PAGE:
Caesarea-Philippi We give a further description of this place from Porter's Hand-book for Palestine, p. 324 sq.
"This ancient city occupies one of the most picturesque sites in Syria. A broad terrace on the mountain-side looks out over the plain of Huleh to the castellated heights of Hunlu. Behind it rises in rugged peaks the southern ridge of Hermon, wooded to the summit. Two sublime ravines cut deeply into the ridge, having between, them an isolated cone more than one thousand feet in height, crowned by the ruins of the castle of Subeibeh. On the terrace at the base of this cone lie the ruins of Csesarea Philippi. The terrace itself is covered with oaks and olive-trees, having green glades and clumps of hawthorn and myrtle here and there-all alive with Streams of water and cascades.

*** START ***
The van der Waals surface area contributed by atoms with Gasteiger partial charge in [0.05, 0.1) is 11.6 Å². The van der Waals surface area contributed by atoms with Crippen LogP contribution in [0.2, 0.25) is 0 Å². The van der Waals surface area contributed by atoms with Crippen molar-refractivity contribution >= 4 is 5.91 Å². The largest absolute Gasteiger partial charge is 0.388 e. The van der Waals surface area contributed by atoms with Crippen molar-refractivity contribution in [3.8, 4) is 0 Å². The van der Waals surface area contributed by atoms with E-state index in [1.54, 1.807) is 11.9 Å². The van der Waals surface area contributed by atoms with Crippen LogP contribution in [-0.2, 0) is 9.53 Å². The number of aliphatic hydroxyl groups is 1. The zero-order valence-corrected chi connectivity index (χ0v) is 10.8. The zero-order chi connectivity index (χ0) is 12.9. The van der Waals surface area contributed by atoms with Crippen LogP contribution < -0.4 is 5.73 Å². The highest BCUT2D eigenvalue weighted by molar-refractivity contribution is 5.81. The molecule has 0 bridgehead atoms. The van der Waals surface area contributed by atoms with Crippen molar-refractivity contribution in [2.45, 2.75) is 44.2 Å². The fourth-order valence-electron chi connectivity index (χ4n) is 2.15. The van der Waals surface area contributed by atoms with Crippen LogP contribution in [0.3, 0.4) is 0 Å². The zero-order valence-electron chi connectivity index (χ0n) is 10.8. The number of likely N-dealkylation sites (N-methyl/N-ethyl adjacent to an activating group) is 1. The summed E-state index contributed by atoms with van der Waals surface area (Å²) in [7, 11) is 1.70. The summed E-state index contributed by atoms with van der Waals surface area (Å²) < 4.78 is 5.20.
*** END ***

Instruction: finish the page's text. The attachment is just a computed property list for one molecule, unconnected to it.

"The ruins of the city extend from the base of the cliff on the north to the banks of a picturesque ravine three hundred or four hundred yards southward. The stream from the great fountain bounds the site on the north-west and west, and then falls into this ravine, so that the city stood within the angle formed by the junction of two ravines. The most conspicuous ruin is the citadel-a quadrangle some four acres in extent, surrounded by a massive wall, with tower's at the angles and along the sides. On the east, south, and west the walls are still from ten to twenty feet high, though broken and shattered. The northern and western walls are washed by the stream from the fountain; along the eastern wall is a deep moat; while the southern is carried along the brow of the chasm ,called Wad Za'areh. This chasm is spanned by a bridge, from Which a gateway opens into the citadel. The substructions of the bridge, the gateway, and the round corner-towers of the citadel are of high antiquity, being constructed of large bevelled stones. They have been repaired however, as we learn from an Arabic inscription over the gate, in comparatively recent times. The most striking view of the site and surrounding scenery is obtained from the south bank of Wady Za'areh, a -few paces below the bridge. The chasm is at our feet, with the streamlet dashing through it amid rocks and clumps of oleanders; then we have the old bridge, garlanded with creepers and long trails of ferns; then the shattered walls and towers of the citadel; then the wooded slopes around, with the castle of Subeibeh towering high over all. The ruins of the town cover the south bank of Wady Za'areh, with a portion of the level ground to the west and northwest of the citadel. Great numbers of granite and limestone shafts lie amid heaps of hewn stones. The modern village consists of some forty houses huddled together in a corner of the citadel- that of the sheikh crowning a massive tower at the north-eastern angle. Some of the houses have on their flat roof a little arbor formed of branches of trees; in these the inhabitants sleep during the summer, to escape the multitudes of scorpions, fleas, and other creatures that swarm in every dwelling."